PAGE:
Q: How do you rate the impact of To Err is Human on the medical industry as a whole?
Dr. Cassel: The Agency for Healthcare Research and Quality, five years after the IOM report, said we hadn’t made enough progress. We have, most importantly, been able to talk about it and understand some of the approaches to safety and quality. But that’s not nearly enough, in my opinion.
Dr. Berwick: I’d give it a C-minus. There has been a change in awareness of medical safety. Before the IOM report, you just didn’t hear about it. A scientific basis for the statement of the problem was created, and we can never go back. Prototypes of what could be achieved have started to emerge, not just in this country but worldwide. The problem is that the success is just in pockets—not fundamental change in the nature of the American healthcare industry. That level of execution just is not there yet. Now it’s game time—time to take safety and quality mainstream.
Q: In retrospect, what was missed in the report?
Dr. Berwick: If we missed any boat in our analysis, the idea of “no blame” is not meant to relieve everyone of responsibility for medical errors, but to relocate responsibility for safety in the offices and work of leaders of healthcare institutions. The finger points to the executive suite. There’s more and more evidence that safety does not improve without the clear commitment of leaders.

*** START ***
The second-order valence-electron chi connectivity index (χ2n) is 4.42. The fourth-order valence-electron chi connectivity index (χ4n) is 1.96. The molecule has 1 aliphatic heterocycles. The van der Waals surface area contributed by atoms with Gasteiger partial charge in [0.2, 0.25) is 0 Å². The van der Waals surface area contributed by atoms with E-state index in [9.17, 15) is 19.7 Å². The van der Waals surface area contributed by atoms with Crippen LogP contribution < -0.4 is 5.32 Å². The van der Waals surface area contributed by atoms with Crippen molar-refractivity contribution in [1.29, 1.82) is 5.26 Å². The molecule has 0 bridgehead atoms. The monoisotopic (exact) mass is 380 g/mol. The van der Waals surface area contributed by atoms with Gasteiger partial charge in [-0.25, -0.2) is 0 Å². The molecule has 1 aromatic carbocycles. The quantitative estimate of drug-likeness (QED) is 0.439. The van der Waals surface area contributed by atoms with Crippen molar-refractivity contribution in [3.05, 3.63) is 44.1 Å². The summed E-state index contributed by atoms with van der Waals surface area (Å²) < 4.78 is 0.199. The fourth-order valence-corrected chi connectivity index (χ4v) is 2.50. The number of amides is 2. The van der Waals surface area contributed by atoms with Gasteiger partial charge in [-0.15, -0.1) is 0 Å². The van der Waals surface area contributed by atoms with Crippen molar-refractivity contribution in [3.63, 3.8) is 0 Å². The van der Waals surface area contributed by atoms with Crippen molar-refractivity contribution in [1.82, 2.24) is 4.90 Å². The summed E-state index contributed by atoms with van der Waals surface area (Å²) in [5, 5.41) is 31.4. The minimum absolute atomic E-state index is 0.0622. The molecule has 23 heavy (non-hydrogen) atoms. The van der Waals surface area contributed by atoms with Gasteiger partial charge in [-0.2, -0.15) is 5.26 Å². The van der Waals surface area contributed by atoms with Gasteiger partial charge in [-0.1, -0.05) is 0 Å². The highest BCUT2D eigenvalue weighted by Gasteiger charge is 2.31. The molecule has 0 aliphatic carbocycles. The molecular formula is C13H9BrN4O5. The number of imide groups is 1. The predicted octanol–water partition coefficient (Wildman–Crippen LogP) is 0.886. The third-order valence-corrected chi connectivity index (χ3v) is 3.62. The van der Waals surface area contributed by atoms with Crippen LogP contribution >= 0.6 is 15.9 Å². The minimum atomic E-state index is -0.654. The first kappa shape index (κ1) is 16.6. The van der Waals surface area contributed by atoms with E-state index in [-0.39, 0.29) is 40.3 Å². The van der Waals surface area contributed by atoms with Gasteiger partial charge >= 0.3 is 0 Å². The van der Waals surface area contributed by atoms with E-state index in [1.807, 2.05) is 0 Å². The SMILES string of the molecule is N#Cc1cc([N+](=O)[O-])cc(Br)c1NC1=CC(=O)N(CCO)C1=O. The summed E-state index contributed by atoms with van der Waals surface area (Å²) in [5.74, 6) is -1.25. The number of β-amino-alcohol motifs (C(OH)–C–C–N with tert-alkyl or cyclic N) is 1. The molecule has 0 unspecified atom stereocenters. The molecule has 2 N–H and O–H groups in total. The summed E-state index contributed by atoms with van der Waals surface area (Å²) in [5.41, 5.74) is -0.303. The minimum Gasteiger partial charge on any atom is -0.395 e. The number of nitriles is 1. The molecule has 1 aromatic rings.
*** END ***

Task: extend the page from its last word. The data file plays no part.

Dr. Cassel: When we think about how we train doctors, which I spend a lot of time doing, they just aren’t trained to think of root-cause analysis or how to work in teams to reduce errors. That needs to change. ABIM’s new pathway for hospitalists, which will be rolled out in another year or so (see “A-Plus Achievement,” p. 1), treats questions of how … to identify patient-safety issues as core knowledge.
Q: What is the relationship of the patient-safety movement to the hospitalist movement?
Dr. Cassel: The development and growth of patient safety has paralleled the growth of hospital medicine, and I think that’s a good thing. Most of the literature on available errors focuses on the hospital because that’s the easiest place to find numbers of patients and shine a light on safety. Specialists in hospital medicine have a unique opportunity and responsibility to be leaders in continuing to advance the cause of patient safety.
Q: What should HM’s patient-safety agenda look like going forward?
Dr. Berwick: No. 1, aim for zero. There are types of injuries and infections that can be nearly eliminated in the hospital. When you look at safety-oriented efforts in other industries, they strive to get to the point where they’re no longer talking about ratios, only numerators (how many actual incidents).
Second is to broaden the focus from safety to all the other dimensions of quality. Think about reliability, processes and performance across the board.
Third is to be authentic about teamwork across professions. In the medical culture at large, there still is too much focus on turf issues between doctors and nurses. I believe in the long run new safety initiatives will be fostered by teams working at unprecedented levels of collaboration, reaching across traditional boundaries.
Dr. Cassel: The issue of diagnostic error is also emerging as another kind of medical error.
In order for patients to get the right treatment, they need to get the right diagnosis. That’s where all of your medical training, knowledge, and judgment come into play. For ABIM, that’s how we evaluate physicians’ judgment.